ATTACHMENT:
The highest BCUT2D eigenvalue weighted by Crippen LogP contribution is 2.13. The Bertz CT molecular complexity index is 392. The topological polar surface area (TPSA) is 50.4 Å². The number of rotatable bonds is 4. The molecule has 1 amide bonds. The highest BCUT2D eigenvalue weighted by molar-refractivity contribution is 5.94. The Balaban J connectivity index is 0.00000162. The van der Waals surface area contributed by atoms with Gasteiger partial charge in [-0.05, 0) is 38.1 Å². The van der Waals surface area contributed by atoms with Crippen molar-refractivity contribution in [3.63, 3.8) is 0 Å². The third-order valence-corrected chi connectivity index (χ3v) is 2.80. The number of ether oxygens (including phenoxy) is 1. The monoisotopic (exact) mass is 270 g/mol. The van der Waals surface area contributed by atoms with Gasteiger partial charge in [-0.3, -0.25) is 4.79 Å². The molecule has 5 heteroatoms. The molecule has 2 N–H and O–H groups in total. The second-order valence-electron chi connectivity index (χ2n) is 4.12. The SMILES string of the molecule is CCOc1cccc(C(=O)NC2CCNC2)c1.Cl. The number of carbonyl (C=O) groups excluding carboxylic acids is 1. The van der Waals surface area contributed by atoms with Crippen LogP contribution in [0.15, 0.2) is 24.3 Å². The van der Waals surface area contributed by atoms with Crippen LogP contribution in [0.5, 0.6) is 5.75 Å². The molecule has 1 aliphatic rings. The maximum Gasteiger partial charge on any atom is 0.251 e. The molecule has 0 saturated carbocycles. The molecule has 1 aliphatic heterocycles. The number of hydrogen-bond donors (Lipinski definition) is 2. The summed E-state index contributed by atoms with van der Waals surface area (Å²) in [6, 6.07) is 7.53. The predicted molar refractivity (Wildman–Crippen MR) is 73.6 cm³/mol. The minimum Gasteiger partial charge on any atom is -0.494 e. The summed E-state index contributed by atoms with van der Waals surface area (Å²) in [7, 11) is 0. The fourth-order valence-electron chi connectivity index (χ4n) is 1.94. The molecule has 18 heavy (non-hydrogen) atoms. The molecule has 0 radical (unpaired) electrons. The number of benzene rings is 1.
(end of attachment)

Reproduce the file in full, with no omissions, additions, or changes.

The highest BCUT2D eigenvalue weighted by Crippen LogP contribution is 2.13. The Bertz CT molecular complexity index is 392. The topological polar surface area (TPSA) is 50.4 Å². The number of rotatable bonds is 4. The molecule has 1 amide bonds. The highest BCUT2D eigenvalue weighted by molar-refractivity contribution is 5.94. The Balaban J connectivity index is 0.00000162. The van der Waals surface area contributed by atoms with Gasteiger partial charge in [-0.05, 0) is 38.1 Å². The van der Waals surface area contributed by atoms with Crippen molar-refractivity contribution in [3.63, 3.8) is 0 Å². The third-order valence-corrected chi connectivity index (χ3v) is 2.80. The number of ether oxygens (including phenoxy) is 1. The monoisotopic (exact) mass is 270 g/mol. The van der Waals surface area contributed by atoms with Gasteiger partial charge in [-0.3, -0.25) is 4.79 Å². The molecule has 5 heteroatoms. The molecule has 2 N–H and O–H groups in total. The second-order valence-electron chi connectivity index (χ2n) is 4.12. The SMILES string of the molecule is CCOc1cccc(C(=O)NC2CCNC2)c1.Cl. The number of carbonyl (C=O) groups excluding carboxylic acids is 1. The van der Waals surface area contributed by atoms with Crippen LogP contribution in [0.15, 0.2) is 24.3 Å². The van der Waals surface area contributed by atoms with Crippen LogP contribution in [0.5, 0.6) is 5.75 Å². The molecule has 1 aliphatic rings. The maximum Gasteiger partial charge on any atom is 0.251 e. The molecule has 0 saturated carbocycles. The molecule has 1 aliphatic heterocycles. The number of hydrogen-bond donors (Lipinski definition) is 2. The summed E-state index contributed by atoms with van der Waals surface area (Å²) in [6, 6.07) is 7.53. The predicted molar refractivity (Wildman–Crippen MR) is 73.6 cm³/mol. The minimum Gasteiger partial charge on any atom is -0.494 e. The summed E-state index contributed by atoms with van der Waals surface area (Å²) in [7, 11) is 0. The fourth-order valence-electron chi connectivity index (χ4n) is 1.94. The molecule has 18 heavy (non-hydrogen) atoms. The molecule has 0 radical (unpaired) electrons. The number of benzene rings is 1.